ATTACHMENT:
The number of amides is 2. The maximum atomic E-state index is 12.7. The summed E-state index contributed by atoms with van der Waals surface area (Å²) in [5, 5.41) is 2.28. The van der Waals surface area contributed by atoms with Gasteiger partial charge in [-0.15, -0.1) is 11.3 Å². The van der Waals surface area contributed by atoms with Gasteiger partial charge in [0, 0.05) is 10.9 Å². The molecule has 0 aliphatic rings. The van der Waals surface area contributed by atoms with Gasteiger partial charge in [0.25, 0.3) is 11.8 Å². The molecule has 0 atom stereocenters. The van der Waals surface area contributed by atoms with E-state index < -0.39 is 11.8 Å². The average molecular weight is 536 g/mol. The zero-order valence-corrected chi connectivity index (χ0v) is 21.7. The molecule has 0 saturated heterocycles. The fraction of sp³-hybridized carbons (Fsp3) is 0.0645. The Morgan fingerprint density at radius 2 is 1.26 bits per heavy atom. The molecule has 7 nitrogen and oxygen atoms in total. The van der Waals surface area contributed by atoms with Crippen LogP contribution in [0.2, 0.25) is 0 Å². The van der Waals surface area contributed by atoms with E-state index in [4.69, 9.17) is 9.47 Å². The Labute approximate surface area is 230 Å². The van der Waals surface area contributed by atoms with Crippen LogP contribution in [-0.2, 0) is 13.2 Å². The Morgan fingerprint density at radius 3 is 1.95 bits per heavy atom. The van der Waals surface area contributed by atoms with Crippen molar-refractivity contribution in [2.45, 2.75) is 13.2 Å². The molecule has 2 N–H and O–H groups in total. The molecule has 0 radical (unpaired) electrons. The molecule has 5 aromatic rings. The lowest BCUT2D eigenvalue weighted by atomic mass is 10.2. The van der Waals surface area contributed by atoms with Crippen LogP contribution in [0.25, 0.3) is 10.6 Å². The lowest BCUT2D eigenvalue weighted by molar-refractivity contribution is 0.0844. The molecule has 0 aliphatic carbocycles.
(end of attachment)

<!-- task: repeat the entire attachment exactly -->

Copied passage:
The number of amides is 2. The maximum atomic E-state index is 12.7. The summed E-state index contributed by atoms with van der Waals surface area (Å²) in [5, 5.41) is 2.28. The van der Waals surface area contributed by atoms with Gasteiger partial charge in [-0.15, -0.1) is 11.3 Å². The van der Waals surface area contributed by atoms with Gasteiger partial charge in [0, 0.05) is 10.9 Å². The molecule has 0 aliphatic rings. The van der Waals surface area contributed by atoms with Gasteiger partial charge in [0.25, 0.3) is 11.8 Å². The molecule has 0 atom stereocenters. The van der Waals surface area contributed by atoms with E-state index < -0.39 is 11.8 Å². The average molecular weight is 536 g/mol. The zero-order valence-corrected chi connectivity index (χ0v) is 21.7. The molecule has 0 saturated heterocycles. The fraction of sp³-hybridized carbons (Fsp3) is 0.0645. The Morgan fingerprint density at radius 2 is 1.26 bits per heavy atom. The molecule has 7 nitrogen and oxygen atoms in total. The van der Waals surface area contributed by atoms with Crippen LogP contribution in [0.2, 0.25) is 0 Å². The van der Waals surface area contributed by atoms with E-state index in [4.69, 9.17) is 9.47 Å². The Labute approximate surface area is 230 Å². The van der Waals surface area contributed by atoms with Crippen LogP contribution in [-0.2, 0) is 13.2 Å². The Morgan fingerprint density at radius 3 is 1.95 bits per heavy atom. The van der Waals surface area contributed by atoms with Crippen molar-refractivity contribution in [2.45, 2.75) is 13.2 Å². The molecule has 2 N–H and O–H groups in total. The molecule has 0 radical (unpaired) electrons. The molecule has 5 aromatic rings. The lowest BCUT2D eigenvalue weighted by atomic mass is 10.2. The van der Waals surface area contributed by atoms with Crippen LogP contribution in [0.25, 0.3) is 10.6 Å². The lowest BCUT2D eigenvalue weighted by molar-refractivity contribution is 0.0844. The molecule has 0 aliphatic carbocycles.